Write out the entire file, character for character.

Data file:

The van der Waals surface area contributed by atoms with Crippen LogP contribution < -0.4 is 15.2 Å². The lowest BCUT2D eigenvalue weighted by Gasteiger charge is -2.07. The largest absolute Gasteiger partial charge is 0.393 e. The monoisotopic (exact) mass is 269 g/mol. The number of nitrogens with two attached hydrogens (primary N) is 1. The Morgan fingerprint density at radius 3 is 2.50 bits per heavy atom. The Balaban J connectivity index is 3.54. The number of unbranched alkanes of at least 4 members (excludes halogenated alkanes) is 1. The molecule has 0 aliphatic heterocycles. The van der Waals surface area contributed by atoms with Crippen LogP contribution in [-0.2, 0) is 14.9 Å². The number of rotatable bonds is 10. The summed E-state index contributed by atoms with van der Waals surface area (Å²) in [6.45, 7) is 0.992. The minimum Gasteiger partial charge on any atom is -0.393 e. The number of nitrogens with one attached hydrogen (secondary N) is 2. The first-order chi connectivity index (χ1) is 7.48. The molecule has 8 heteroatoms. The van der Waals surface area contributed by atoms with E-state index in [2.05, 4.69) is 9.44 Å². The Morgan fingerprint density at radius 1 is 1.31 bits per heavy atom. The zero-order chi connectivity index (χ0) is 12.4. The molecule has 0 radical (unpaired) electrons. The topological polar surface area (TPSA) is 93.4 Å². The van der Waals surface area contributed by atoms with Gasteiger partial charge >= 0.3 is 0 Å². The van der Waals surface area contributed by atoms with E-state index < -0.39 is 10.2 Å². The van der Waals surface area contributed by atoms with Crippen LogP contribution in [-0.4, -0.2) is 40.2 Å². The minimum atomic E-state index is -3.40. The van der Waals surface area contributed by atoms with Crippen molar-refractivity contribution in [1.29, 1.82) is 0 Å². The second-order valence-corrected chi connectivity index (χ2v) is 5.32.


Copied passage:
The van der Waals surface area contributed by atoms with Crippen LogP contribution < -0.4 is 15.2 Å². The lowest BCUT2D eigenvalue weighted by Gasteiger charge is -2.07. The largest absolute Gasteiger partial charge is 0.393 e. The monoisotopic (exact) mass is 269 g/mol. The number of nitrogens with two attached hydrogens (primary N) is 1. The Morgan fingerprint density at radius 3 is 2.50 bits per heavy atom. The Balaban J connectivity index is 3.54. The number of unbranched alkanes of at least 4 members (excludes halogenated alkanes) is 1. The molecule has 0 aliphatic heterocycles. The van der Waals surface area contributed by atoms with Crippen LogP contribution in [-0.2, 0) is 14.9 Å². The number of rotatable bonds is 10. The summed E-state index contributed by atoms with van der Waals surface area (Å²) in [6.45, 7) is 0.992. The minimum Gasteiger partial charge on any atom is -0.393 e. The number of nitrogens with one attached hydrogen (secondary N) is 2. The first-order chi connectivity index (χ1) is 7.48. The molecule has 8 heteroatoms. The van der Waals surface area contributed by atoms with E-state index in [2.05, 4.69) is 9.44 Å². The Morgan fingerprint density at radius 1 is 1.31 bits per heavy atom. The zero-order chi connectivity index (χ0) is 12.4. The molecule has 0 radical (unpaired) electrons. The topological polar surface area (TPSA) is 93.4 Å². The van der Waals surface area contributed by atoms with Gasteiger partial charge >= 0.3 is 0 Å². The van der Waals surface area contributed by atoms with E-state index < -0.39 is 10.2 Å². The van der Waals surface area contributed by atoms with Crippen LogP contribution in [-0.4, -0.2) is 40.2 Å². The minimum atomic E-state index is -3.40. The van der Waals surface area contributed by atoms with Crippen molar-refractivity contribution in [1.29, 1.82) is 0 Å². The second-order valence-corrected chi connectivity index (χ2v) is 5.32.